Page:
7. ElizabethAnn

    Just Call Me "---"

    As inspired by a discussion elsewhere between Jada and linlacor, and resurrected here in hopes of inspiring more of the parents of our parents-in-waiting to post...(hint! hint!) What do you want your future grandchild to call you?
  8. ElizabethAnn

    Open Adoption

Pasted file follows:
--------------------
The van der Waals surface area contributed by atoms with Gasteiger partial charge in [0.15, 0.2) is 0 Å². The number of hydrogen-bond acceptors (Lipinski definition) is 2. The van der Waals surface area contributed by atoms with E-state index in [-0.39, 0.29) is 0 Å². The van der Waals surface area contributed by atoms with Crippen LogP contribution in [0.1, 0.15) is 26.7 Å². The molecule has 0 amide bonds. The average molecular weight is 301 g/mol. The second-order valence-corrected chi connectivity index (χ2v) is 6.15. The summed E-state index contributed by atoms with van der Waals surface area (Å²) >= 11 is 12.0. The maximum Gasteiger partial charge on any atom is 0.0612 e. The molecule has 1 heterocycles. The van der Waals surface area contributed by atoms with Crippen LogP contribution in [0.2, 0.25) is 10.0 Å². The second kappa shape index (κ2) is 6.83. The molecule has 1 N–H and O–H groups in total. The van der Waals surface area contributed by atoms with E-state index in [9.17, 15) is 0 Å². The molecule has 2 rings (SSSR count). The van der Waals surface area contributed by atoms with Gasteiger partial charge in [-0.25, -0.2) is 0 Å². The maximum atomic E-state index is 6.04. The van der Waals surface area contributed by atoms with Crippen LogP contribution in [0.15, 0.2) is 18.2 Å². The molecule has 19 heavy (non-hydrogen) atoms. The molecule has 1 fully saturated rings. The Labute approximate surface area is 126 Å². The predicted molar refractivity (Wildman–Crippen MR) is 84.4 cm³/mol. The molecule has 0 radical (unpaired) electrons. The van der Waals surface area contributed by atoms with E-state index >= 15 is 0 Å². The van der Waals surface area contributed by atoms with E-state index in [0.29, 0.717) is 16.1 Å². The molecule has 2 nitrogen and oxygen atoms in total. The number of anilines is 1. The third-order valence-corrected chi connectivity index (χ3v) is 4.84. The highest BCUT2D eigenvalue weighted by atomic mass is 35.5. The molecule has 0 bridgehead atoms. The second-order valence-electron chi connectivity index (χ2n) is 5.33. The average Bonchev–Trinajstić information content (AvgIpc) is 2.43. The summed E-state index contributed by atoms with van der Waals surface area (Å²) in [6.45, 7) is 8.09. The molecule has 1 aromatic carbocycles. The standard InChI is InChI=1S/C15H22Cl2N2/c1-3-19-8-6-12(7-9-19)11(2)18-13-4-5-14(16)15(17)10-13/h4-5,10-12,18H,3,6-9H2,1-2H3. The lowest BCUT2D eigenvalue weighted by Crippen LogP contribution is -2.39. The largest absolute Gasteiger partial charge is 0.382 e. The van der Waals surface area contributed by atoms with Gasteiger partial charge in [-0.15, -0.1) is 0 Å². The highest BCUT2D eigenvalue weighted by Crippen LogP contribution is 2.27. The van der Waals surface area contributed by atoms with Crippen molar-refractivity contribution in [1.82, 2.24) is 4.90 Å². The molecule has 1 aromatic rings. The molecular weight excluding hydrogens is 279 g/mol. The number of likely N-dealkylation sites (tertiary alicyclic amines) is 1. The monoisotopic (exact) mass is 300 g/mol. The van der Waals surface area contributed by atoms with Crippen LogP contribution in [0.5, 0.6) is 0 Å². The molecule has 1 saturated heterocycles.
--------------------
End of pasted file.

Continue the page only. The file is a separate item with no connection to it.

I wonder, sometimes, if there aren't two different schools of thought in this process. (Or more!) It seems that the world at large looks at adoption as an alternative "baby supply source" for couples that want to become parents but cannot due to medical or other reasons... but for those who work in adoption over a long period of time and witness the losses the process imposes on children, many come to view adoption as the marriage of two unrelated families for the good (and future benefit) of one very loved child. (Which is why experts like Rueben Pannor, Annette Baran, Jim Gritter, Sharon Kaplan Roszia and others who began their careers doing closed adoptions now fight that concept so fiercely.) Historically, the process was terrifically unfair--juxtaposing the "haves" (aps) and the "have nots" (bps) and shielding the one from the other. But over time, with the input of thousands of adopted persons now grown, and with the shortage of responsible bioparents willing to relinquish parental rights to unknown "others" with no more than some agency's bland seal of approval, roles (and rights) have begun to shift. Now, hopefully, adopting parents and birthfamilies are beginning to see each other as equal participants in this process which initiates a lifelong relationship, for the good of the child involved. There are no college or grad courses on how to do good adoption casework, or how to do effectively homestudies, or how to see beyond those who "talk the talk" to be sure you place only with those who "walk the walk" after placement, just as there are no crystal balls on social workers' desks enabling them to determine the true intentions of everyone who enters the adoption process, be they birthparents or adopting. I like to think that the open adoption process offers children another layer of protection because of the depth of honesty required between parties to make it work. There are no perfect adoptive families, no more than there are perfect birthparents or even perfect children. (In fact, we worry about applications or homestudies that seem "too" perfect--they're rarely reliable. And in all my years of adoption work, I've never yet run across a birthparent who is seeking "perfect" parents for her child; simply good people willing to work at being good parents!) I think that "perfect" open adoptions generally entail imperfect people who commit to being "in relationship", for better or worse, through good times and bad, out of respect for the children involved, so those kids have ongoing access to the love of both families--which has the added benefit of strengthening your roles as Mom and Dad, ironically! All relationships are subject to occasional conflicts, differences of opinion, etc. But how we work through them, as extended family, teaches our children how to also do so effectively. It empowers them to be proud of their adoption stories with a crucial foundation of trust supporting every aspect of who they are. Easier said than done, to be sure, but well worth it all in the end!